So if we feel a little rusty or all out of shape for evangelism, what can we do? The simple answer is that we have two options: First, we can do nothing and come up with all kinds of creative reasons why we cannot get evangelistically active once again. Or, second, we can commit ourselves afresh to obeying the bible’s command that every Christian be respectfully and persuasively communicating the hope of the gospel among those they know and love. If you find yourself vying for option 2 (and I suggest that you do!), let me offer a few pieces of practical advice that I personally have found helpful in removing the evangelistic rust and getting my public witness moving again.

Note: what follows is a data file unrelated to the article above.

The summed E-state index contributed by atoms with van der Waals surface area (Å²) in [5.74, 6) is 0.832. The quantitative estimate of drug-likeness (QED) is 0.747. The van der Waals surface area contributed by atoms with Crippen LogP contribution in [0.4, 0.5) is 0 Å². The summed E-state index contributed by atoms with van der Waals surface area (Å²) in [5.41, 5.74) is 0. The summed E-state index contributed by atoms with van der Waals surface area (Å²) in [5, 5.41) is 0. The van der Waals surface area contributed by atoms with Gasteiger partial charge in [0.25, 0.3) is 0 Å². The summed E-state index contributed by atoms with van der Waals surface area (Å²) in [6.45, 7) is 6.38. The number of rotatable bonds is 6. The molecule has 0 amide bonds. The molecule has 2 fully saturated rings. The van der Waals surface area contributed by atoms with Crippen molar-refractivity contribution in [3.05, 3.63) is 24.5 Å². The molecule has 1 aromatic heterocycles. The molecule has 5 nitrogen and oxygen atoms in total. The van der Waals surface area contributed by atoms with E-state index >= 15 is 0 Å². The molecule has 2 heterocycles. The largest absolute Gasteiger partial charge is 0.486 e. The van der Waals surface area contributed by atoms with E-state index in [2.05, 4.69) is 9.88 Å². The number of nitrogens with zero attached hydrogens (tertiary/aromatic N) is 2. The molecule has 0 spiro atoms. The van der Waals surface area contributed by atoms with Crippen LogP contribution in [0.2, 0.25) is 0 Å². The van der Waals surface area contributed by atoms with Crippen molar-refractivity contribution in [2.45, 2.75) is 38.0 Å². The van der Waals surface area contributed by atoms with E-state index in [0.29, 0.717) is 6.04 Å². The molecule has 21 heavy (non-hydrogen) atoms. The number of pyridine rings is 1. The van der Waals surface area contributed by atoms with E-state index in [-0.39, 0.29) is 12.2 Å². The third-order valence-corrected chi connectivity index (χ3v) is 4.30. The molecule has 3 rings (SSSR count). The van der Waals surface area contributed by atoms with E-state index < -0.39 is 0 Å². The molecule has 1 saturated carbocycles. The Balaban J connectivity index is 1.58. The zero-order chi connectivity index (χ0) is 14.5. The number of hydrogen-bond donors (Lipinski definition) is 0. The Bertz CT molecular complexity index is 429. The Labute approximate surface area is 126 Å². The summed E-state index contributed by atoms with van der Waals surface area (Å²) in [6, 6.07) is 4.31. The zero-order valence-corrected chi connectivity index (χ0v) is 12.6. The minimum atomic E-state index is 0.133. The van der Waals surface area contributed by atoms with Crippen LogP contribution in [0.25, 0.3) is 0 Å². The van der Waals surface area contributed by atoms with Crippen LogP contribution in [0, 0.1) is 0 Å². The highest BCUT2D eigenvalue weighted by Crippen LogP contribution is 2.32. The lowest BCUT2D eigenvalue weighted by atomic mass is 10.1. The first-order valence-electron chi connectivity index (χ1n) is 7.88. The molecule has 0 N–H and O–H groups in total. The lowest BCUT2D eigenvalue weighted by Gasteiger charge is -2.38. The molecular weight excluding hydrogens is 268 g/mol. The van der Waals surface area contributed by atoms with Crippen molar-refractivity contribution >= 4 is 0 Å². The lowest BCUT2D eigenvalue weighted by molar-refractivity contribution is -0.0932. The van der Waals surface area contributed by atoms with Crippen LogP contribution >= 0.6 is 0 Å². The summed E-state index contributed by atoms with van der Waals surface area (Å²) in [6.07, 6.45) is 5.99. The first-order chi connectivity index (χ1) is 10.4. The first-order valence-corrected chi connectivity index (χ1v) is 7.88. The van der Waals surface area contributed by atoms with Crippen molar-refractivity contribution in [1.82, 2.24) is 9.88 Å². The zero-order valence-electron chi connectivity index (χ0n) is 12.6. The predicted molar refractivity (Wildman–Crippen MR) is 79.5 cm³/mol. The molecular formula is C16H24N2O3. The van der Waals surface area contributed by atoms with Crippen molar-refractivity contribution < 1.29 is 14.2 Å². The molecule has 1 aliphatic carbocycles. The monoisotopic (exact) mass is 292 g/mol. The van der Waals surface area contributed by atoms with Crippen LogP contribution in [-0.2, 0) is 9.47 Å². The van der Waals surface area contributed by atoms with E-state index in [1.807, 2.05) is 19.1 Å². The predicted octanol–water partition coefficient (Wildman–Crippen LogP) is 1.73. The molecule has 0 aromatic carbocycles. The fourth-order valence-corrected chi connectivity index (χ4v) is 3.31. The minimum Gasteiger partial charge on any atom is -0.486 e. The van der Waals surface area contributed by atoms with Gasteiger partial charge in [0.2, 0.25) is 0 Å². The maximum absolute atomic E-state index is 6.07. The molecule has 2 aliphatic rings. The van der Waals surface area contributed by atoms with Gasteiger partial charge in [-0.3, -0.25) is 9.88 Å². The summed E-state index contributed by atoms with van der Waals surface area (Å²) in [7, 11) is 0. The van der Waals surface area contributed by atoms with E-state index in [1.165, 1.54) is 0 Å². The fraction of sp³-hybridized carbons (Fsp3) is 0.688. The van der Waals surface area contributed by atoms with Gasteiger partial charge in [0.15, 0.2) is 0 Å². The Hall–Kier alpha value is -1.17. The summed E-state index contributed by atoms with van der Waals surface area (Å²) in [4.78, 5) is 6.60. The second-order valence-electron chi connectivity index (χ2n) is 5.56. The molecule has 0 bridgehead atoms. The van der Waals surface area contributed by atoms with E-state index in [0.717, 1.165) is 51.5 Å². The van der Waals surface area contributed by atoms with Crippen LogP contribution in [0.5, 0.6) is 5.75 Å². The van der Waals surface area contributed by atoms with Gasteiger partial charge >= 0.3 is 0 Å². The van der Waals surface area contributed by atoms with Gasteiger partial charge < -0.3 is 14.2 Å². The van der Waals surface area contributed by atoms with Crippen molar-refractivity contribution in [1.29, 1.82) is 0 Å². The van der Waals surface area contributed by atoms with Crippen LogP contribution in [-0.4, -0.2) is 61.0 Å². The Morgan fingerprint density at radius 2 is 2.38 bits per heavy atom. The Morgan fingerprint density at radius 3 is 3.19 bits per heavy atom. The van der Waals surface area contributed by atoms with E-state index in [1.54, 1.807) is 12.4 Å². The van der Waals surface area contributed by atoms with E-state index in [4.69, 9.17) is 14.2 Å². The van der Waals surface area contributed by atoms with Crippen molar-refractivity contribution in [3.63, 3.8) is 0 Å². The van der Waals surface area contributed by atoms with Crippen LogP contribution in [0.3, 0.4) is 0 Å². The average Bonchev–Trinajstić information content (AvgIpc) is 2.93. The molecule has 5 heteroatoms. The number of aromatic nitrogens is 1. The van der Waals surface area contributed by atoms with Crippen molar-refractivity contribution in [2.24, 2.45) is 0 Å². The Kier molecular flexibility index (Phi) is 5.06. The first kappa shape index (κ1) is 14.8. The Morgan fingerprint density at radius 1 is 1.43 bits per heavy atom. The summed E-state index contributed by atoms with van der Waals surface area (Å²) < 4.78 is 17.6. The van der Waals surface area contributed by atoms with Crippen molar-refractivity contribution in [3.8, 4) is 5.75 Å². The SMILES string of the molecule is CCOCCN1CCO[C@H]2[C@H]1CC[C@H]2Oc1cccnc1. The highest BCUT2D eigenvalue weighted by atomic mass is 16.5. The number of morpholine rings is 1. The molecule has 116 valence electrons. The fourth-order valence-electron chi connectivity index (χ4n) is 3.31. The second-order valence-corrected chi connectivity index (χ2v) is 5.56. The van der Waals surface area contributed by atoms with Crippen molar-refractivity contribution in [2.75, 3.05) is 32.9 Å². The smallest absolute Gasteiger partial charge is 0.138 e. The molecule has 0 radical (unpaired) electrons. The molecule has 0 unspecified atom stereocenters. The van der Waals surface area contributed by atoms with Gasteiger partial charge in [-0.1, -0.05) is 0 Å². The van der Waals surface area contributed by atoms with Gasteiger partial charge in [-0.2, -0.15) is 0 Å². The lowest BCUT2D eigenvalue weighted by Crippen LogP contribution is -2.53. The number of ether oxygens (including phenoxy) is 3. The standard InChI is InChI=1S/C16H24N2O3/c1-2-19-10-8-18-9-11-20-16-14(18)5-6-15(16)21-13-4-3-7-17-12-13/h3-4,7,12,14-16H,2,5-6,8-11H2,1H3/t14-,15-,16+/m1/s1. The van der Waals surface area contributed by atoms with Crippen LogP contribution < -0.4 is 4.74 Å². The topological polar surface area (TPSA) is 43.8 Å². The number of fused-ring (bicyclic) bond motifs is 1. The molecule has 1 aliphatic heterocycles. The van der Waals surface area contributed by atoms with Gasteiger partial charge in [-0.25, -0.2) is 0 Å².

First, seek out effective means of motivation. One of the very first things that I will often do when I want to get back into a workout regime is to watch inspirational videos on Youtube or Instagram that document people’s fitness transformations. It helps me to see what is possible with a little dedication and stimulates confidence that I too could achieve similar feats of progress. The same is true of Christian witness. Often it’s in encountering the remarkable ways that God has used other people just like us that we gain the confidence that the Lord can and will help us, if only we will give evangelism a proper go once again. So, why not try watching some videos online or reading an inspirational biography of a Christian missionary or unlikely convert (for example, Consumed by Hate, Redeemed by Love by Thomas A. Tarrants, A War of Loves by David Bennett, or David Wilkerson’s classic The Cross and the Switchblade)? You could also explore some of the Solas PEP Talk podcast episodes, or our new series on faith at work, to discover how other people are navigating their Christian witness. If you can, it might also be beneficial to dig out some old photos or footage from mission trips or evangelistic initiatives that you’ve been involved with in the past. Once you get over the embarrassment of your old haircut (or the nostalgia that you once had hair!), perhaps, like the altars Abraham built, you’ll find  doing so to be a stimulating reminder of the joy, grace and help you experienced from God in the past when you stepped out in witness for Christ. Why should you expect any less from the Lord if you step out once again?